Sony Ericsson's J2ME Strategy

Now that I have my nifty Sony Ericsson s710a.  I wanted to do some J2ME development work on the phone.  The first question that occured to me was "what version of J2ME and JSRs where on my phone??"  I'm sure this is  a question which plagued many developers.  I wonder how many developers have made a neat application which they found only ran on the smallest subset of phones on the market. 

It seems that Sony Ericsson is taking this problem head-on with their recent announcement of supported Java Platforms.  Sony Ericsson reveals Java Platform Strategy making Developer's life Easier


Hi, I am a Java developer, and I just got a S710a. I'm trying to figure out how to go about development on this phone. I hope I can still do my own J2ME apps on it, because the manual said that you can't copy Java games on to the memory stick - that they can only be downloaded from the content provider. There has to be someway I can still develop on this, and if games are different somehow, I don't even care to develop games. I'm just doing this so I can do cool things on my phone, not looking to sell any applications. Please let me know if you can give me some direction. Thanks a million!

Posted by Nick on August 27, 2005 at 11:18 PM PDT #

For various reasons, Sony Ericsson did not make it easy to copy all types of data from the memory stick. Mostly because their biggest customers (Wireless phone telecoms) rely on purchases over the Internet using their WAP services. They seem to have ignored the need of software developers to gain easy access to the phone memory. The S710a phone has several ways in which you can deploy your own J2ME applications. 1. Via Serial Cable 2. Via Bluetooth 3. via a Web Site with the Symbian Web Browser The Serial Cable approach allows you to copy the J2ME program (JAD & JAR files) directly into the phone's memory. You can also save items in the phone memory back onto your computer. I personally use Bluetooth. It is much easier than worrying about a serial cable. It operates much in the same fashion as the cable. The web site approach is much more difficult, but it allows you to publish your work out to the public or your friends to try on their own phones. Once you have figured out your own strategy for deployment of your J2ME applications, you can start figuring out tricks to improve your J2ME development. For J2ME development, I use two things: 1. The latest version of NetBeans - Include the wireless development module 2. The latest version of Sony Ericsson's Wireless Development Kit. NetBeans allow you to select the Sony Ericsson Wireless tool kit for your testing and deployments. For your phone, select the S700 which is basically the same phone. I believe the S710a was developed for North America customers. E-mail me if you still having problems.. Cheers!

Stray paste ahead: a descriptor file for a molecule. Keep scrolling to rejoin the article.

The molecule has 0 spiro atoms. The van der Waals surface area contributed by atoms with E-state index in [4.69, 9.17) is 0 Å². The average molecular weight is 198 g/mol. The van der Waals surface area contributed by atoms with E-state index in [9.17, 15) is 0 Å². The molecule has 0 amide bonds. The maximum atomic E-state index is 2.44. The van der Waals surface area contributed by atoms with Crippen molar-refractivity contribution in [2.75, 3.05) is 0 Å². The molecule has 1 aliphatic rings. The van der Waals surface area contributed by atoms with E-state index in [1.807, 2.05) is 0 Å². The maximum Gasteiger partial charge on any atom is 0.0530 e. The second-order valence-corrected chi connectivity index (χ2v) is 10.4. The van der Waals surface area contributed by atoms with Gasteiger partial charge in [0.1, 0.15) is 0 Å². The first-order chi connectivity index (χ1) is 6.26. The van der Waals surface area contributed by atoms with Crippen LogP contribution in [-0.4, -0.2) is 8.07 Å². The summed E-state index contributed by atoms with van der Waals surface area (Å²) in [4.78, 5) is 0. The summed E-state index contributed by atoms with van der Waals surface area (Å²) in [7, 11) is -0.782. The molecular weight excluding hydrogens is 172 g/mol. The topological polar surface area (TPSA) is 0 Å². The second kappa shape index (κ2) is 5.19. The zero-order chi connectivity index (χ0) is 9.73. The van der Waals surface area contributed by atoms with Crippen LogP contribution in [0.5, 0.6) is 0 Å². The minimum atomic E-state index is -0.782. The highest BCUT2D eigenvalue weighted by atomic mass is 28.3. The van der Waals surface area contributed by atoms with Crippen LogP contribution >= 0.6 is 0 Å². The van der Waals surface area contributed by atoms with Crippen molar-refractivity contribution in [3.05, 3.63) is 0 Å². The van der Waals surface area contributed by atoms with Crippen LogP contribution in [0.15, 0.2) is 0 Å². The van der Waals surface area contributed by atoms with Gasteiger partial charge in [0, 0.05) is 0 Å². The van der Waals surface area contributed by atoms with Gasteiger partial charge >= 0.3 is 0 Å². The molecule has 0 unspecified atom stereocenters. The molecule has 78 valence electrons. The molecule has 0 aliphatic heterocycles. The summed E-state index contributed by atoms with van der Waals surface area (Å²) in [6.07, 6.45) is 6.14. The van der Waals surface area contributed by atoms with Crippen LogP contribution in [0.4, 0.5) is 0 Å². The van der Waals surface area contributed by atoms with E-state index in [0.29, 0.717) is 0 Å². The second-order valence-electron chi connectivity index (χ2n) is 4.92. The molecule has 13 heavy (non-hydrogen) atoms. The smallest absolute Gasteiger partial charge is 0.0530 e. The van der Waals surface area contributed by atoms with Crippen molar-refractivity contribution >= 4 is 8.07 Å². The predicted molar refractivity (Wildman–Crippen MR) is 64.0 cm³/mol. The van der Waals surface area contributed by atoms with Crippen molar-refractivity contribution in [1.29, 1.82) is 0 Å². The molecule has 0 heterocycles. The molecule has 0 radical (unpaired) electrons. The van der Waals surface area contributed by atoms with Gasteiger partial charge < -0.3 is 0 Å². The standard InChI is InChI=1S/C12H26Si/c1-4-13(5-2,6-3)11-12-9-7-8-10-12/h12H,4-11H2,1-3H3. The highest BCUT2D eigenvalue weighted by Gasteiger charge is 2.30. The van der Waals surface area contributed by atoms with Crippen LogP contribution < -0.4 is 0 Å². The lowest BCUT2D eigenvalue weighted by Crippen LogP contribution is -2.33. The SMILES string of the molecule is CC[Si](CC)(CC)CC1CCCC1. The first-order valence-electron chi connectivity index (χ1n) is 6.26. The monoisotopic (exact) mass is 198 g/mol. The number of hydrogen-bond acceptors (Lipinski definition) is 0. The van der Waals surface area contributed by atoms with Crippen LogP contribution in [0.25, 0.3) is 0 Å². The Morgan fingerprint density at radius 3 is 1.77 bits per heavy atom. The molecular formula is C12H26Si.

Posted by Jonathan on August 28, 2005 at 06:52 AM PDT #

As a refresher, I went through the steps which I used to connect with my phone. After you install the Sony Ericsson Wireless Toolkit, you need to establish a connection between your phone and your computer. Using either the Serial Cable or Bluetooth (my preference), you can use Connection Proxy included with the Wireless Toolkit. At that point, you can launch the Toolkit's "Device Explorer" to see the installed applications.

Posted by Jonathan Hawkins on August 28, 2005 at 03:03 PM PDT #

I have a SE S710a too and i downloaded a bunch of .jar files, and i have bluetooth and all, but where do i save it to on my phone? it wont let me save it just under the phone cuz theres a bunch of sub-categories but there isnt one for games or applications, theres just pictures, sounds, videos, themes and others... can someone help me out plz? thanks

Posted by colombianxl on November 12, 2005 at 09:26 AM PST #

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